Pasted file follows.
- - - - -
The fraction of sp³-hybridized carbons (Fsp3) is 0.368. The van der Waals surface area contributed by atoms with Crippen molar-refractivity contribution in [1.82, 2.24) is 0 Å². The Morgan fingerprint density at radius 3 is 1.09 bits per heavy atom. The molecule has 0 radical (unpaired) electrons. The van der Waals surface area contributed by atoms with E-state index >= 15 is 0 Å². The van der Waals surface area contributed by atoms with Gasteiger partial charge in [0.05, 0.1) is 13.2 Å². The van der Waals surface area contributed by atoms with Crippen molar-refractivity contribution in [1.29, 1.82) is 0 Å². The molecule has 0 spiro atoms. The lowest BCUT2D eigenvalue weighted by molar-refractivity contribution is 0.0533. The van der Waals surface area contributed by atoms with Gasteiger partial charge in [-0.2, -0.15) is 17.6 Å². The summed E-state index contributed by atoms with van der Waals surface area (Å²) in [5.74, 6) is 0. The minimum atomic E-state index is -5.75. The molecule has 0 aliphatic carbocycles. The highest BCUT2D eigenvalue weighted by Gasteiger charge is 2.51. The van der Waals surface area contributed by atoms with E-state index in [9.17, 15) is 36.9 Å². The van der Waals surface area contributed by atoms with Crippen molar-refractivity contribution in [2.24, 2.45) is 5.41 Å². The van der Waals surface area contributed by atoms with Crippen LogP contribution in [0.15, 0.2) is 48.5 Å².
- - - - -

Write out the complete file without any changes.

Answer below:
The fraction of sp³-hybridized carbons (Fsp3) is 0.368. The van der Waals surface area contributed by atoms with Crippen molar-refractivity contribution in [1.82, 2.24) is 0 Å². The Morgan fingerprint density at radius 3 is 1.09 bits per heavy atom. The molecule has 0 radical (unpaired) electrons. The van der Waals surface area contributed by atoms with E-state index >= 15 is 0 Å². The van der Waals surface area contributed by atoms with Gasteiger partial charge in [0.05, 0.1) is 13.2 Å². The van der Waals surface area contributed by atoms with Crippen molar-refractivity contribution in [1.29, 1.82) is 0 Å². The molecule has 0 spiro atoms. The lowest BCUT2D eigenvalue weighted by molar-refractivity contribution is 0.0533. The van der Waals surface area contributed by atoms with Gasteiger partial charge in [-0.2, -0.15) is 17.6 Å². The summed E-state index contributed by atoms with van der Waals surface area (Å²) in [5.74, 6) is 0. The minimum atomic E-state index is -5.75. The molecule has 0 aliphatic carbocycles. The highest BCUT2D eigenvalue weighted by Gasteiger charge is 2.51. The van der Waals surface area contributed by atoms with E-state index in [9.17, 15) is 36.9 Å². The van der Waals surface area contributed by atoms with Crippen molar-refractivity contribution in [2.24, 2.45) is 5.41 Å². The van der Waals surface area contributed by atoms with Crippen LogP contribution in [0.15, 0.2) is 48.5 Å².